With the Steelers 81 yards from victory, and with only 2:01 on the clock and one timeout at hand, Packers defensive coordinator Dom Capers played it conservative, figuring a defense that had come through in clutch situation after clutch situation during a five-game winning streak would come through in the clutch again. Because the Packers lost, blame Capers for not using a more aggressive scheme, right?
"That's the easy thing to say," Capers said on Monday. "If you observed the whole game, some of the bigger plays came when we brought pressure. Our pressure was really not the way to go, I didn't feel, at that time."
As I wrote on Sunday, Capers' plan almost won the game any number of times on the final drive. Rather than fault Capers, why not give credit to Steelers quarterback Ben Roethlisberger? He made countless big-time throws on that drive. His biggest play, however, came when he wriggled free from Cullen Jenkins to avoid a game-ending sack. On that play, Jenkins was great in blowing through the left side of the Steelers' line. Roethlisberger was just better.
And Roethlisberger was great on the next snap — the final snap — too. Bell was slightly out of position on the winning touchdown pass, but Roethlisberger's pass was perfect. Any further to the outside, and Mike Wallace wouldn't have kept his feet inbounds. A little further to the inside, and Bell would have been had the deflection.
At his locker on Monday, Bush trotted out the old, "The other guys get paid, too," cliché.
In this case, Bush was right.
Roethlisberger isn't Alex Smith or some other stiff at quarterback. He's won two Super Bowls, none of which came by accident. Hines Ward and Santonio Holmes aren't the too-small, too-slow guys the Bears have at receiver. Tight end Heath Miller can't run, but he knows how to get open and catches everything thrown his way.
Sometimes, the other guys are better, whether it's for one play or the entire game. Sometimes, the other guys have a better play called.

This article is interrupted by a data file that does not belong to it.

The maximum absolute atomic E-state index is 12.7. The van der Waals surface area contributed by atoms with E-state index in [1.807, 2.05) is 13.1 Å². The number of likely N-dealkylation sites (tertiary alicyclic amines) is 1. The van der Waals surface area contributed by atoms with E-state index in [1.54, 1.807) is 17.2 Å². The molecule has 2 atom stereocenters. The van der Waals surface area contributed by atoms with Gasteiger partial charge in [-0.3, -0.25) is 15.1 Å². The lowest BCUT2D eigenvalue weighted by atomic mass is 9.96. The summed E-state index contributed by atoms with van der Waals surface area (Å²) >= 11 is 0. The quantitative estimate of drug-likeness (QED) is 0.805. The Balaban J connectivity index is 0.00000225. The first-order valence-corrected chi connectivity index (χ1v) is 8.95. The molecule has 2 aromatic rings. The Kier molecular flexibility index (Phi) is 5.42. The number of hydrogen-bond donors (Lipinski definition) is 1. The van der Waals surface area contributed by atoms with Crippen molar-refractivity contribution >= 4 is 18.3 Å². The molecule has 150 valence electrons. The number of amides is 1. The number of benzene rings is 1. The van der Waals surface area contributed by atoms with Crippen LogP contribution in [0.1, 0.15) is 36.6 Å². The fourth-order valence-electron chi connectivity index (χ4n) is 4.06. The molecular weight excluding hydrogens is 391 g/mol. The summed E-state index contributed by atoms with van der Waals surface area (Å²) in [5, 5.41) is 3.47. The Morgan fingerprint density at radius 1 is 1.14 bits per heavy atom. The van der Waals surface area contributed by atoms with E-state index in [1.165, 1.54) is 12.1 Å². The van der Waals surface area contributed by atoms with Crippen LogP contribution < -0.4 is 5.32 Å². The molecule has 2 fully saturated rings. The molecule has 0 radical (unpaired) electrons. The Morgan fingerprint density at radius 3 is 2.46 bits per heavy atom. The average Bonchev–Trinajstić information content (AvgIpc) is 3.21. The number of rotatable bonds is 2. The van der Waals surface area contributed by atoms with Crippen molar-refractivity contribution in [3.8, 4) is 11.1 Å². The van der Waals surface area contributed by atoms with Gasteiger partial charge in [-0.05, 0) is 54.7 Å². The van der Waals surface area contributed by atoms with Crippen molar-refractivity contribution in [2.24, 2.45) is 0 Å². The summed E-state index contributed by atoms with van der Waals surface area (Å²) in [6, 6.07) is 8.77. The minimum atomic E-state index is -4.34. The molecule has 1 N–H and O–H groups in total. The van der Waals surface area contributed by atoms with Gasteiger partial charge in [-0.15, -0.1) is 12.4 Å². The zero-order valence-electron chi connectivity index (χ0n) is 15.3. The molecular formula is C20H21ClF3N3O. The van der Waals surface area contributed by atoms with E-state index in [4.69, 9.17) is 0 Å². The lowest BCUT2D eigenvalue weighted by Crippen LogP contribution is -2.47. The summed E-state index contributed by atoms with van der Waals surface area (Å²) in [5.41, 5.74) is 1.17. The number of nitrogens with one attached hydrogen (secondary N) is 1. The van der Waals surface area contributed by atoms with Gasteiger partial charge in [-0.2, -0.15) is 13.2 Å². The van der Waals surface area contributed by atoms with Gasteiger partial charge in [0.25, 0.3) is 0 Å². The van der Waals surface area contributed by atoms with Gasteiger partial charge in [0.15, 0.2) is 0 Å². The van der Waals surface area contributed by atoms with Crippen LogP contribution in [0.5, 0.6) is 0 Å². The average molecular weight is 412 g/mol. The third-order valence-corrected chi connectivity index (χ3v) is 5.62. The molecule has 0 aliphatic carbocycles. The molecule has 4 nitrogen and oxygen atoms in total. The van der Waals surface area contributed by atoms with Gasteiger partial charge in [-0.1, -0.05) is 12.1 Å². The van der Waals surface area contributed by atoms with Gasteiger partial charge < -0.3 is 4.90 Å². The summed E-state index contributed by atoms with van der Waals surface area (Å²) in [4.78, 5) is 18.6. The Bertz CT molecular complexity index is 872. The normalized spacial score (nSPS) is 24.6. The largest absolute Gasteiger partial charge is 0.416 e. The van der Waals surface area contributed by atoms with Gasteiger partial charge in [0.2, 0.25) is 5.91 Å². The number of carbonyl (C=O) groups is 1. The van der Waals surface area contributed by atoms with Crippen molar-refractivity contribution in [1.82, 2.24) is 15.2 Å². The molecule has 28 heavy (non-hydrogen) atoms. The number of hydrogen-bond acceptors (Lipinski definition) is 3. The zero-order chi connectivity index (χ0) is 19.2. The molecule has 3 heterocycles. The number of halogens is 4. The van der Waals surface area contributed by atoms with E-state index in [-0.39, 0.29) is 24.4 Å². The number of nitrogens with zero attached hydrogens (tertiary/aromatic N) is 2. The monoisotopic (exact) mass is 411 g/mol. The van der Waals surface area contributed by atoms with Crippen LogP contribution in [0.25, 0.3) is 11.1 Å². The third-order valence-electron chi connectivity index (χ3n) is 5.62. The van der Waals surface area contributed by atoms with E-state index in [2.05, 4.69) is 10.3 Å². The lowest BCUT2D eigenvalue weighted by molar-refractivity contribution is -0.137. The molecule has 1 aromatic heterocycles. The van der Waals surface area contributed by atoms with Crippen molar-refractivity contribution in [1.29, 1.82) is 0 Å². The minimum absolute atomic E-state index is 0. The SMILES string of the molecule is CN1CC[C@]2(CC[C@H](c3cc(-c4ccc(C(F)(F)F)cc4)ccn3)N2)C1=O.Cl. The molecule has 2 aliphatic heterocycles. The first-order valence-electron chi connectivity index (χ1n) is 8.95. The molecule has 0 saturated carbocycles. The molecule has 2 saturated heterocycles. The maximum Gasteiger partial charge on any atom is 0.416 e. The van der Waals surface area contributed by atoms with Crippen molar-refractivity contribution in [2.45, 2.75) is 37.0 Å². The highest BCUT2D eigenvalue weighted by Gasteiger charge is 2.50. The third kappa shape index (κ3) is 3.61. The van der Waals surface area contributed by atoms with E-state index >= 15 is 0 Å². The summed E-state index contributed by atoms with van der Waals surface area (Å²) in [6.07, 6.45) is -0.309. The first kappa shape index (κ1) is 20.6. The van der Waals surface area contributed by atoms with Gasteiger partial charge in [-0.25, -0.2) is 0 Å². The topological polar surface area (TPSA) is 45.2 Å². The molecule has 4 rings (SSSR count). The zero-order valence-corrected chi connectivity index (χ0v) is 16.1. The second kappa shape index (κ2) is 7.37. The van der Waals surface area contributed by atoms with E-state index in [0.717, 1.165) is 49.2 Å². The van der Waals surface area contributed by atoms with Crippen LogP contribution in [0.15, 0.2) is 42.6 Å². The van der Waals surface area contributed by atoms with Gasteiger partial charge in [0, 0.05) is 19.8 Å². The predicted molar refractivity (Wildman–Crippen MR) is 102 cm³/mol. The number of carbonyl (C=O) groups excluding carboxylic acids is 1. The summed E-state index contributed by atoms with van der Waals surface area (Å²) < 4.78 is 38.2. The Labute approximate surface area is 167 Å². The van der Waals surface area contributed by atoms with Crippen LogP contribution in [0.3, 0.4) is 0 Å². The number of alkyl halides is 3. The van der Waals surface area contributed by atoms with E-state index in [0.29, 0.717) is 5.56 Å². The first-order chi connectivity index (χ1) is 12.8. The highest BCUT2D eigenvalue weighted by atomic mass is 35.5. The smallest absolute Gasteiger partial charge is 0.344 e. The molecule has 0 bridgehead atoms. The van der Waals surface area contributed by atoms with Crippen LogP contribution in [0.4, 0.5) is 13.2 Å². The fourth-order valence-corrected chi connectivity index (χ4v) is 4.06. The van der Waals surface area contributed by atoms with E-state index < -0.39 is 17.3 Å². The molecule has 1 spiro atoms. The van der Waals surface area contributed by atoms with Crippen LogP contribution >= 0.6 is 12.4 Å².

If the better player won ever snap, Reggie White would have had 1,985 sacks rather than 198.5. If the better team won every game, the 1997 Packers would have given the franchise back-to-back championships.
Would the Packers have won had Crosby not missed a field goal? Would they have won if Capers had sent five rushers after Roethlisberger on the final play? Would they have won had they had a better option to replace Al Harris at corner?
Maybe. And at the same time, the Steelers are kicking themselves for not chip-blocking Clay Matthews III on passing plays, playing the wrong coverage on Ryan Grant's touchdown run and not having a better option to replace Troy Polamalu at safety.
What makes the NFL the country's sporting passion is you never know what you're going to see. On Sunday, you saw greatness from two quality teams. Could the Packers have done things better? Of course, but for this remarkable game, the blame game deserves a bye week.
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Bill Huber is publisher of Packer Report magazine and PackerReport.com and has written for Packer Report since 1997. E-mail him at firstname.lastname@example.org, or leave him a question in Packer Report's subscribers-only Packers Pro Club forum. Find Bill on Twitter at twitter.com/packerreport and Facebook under Bill Huber.